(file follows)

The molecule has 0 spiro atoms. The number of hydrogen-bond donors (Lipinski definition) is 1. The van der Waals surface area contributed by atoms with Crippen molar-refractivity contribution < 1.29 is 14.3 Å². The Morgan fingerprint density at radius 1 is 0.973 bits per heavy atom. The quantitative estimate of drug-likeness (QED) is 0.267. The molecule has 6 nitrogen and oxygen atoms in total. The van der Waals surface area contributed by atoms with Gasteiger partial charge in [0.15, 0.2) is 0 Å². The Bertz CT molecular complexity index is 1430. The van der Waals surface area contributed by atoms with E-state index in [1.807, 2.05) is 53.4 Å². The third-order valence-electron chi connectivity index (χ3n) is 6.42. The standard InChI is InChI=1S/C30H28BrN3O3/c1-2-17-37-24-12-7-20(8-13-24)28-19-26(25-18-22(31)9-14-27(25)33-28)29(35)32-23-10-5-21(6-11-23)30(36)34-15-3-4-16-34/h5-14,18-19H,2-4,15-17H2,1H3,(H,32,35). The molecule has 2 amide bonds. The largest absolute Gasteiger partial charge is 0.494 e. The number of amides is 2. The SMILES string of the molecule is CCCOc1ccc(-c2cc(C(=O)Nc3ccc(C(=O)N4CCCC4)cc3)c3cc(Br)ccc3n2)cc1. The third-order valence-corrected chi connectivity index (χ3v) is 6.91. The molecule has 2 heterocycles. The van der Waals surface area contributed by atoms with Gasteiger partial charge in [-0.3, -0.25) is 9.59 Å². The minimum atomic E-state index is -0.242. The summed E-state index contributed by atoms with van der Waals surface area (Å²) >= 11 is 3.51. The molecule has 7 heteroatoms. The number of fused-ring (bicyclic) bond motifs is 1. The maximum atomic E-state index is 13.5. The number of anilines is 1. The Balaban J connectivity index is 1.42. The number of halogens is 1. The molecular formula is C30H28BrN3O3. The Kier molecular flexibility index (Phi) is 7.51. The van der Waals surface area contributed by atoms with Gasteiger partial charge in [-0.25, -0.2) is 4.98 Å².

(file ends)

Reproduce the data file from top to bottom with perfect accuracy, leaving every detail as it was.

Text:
The molecule has 0 spiro atoms. The number of hydrogen-bond donors (Lipinski definition) is 1. The van der Waals surface area contributed by atoms with Crippen molar-refractivity contribution < 1.29 is 14.3 Å². The Morgan fingerprint density at radius 1 is 0.973 bits per heavy atom. The quantitative estimate of drug-likeness (QED) is 0.267. The molecule has 6 nitrogen and oxygen atoms in total. The van der Waals surface area contributed by atoms with Gasteiger partial charge in [0.15, 0.2) is 0 Å². The Bertz CT molecular complexity index is 1430. The van der Waals surface area contributed by atoms with E-state index in [1.807, 2.05) is 53.4 Å². The third-order valence-electron chi connectivity index (χ3n) is 6.42. The standard InChI is InChI=1S/C30H28BrN3O3/c1-2-17-37-24-12-7-20(8-13-24)28-19-26(25-18-22(31)9-14-27(25)33-28)29(35)32-23-10-5-21(6-11-23)30(36)34-15-3-4-16-34/h5-14,18-19H,2-4,15-17H2,1H3,(H,32,35). The molecule has 2 amide bonds. The largest absolute Gasteiger partial charge is 0.494 e. The number of amides is 2. The SMILES string of the molecule is CCCOc1ccc(-c2cc(C(=O)Nc3ccc(C(=O)N4CCCC4)cc3)c3cc(Br)ccc3n2)cc1. The third-order valence-corrected chi connectivity index (χ3v) is 6.91. The molecule has 2 heterocycles. The van der Waals surface area contributed by atoms with Gasteiger partial charge in [-0.3, -0.25) is 9.59 Å². The minimum atomic E-state index is -0.242. The summed E-state index contributed by atoms with van der Waals surface area (Å²) >= 11 is 3.51. The molecule has 7 heteroatoms. The number of fused-ring (bicyclic) bond motifs is 1. The maximum atomic E-state index is 13.5. The number of anilines is 1. The Balaban J connectivity index is 1.42. The number of halogens is 1. The molecular formula is C30H28BrN3O3. The Kier molecular flexibility index (Phi) is 7.51. The van der Waals surface area contributed by atoms with Gasteiger partial charge in [-0.25, -0.2) is 4.98 Å².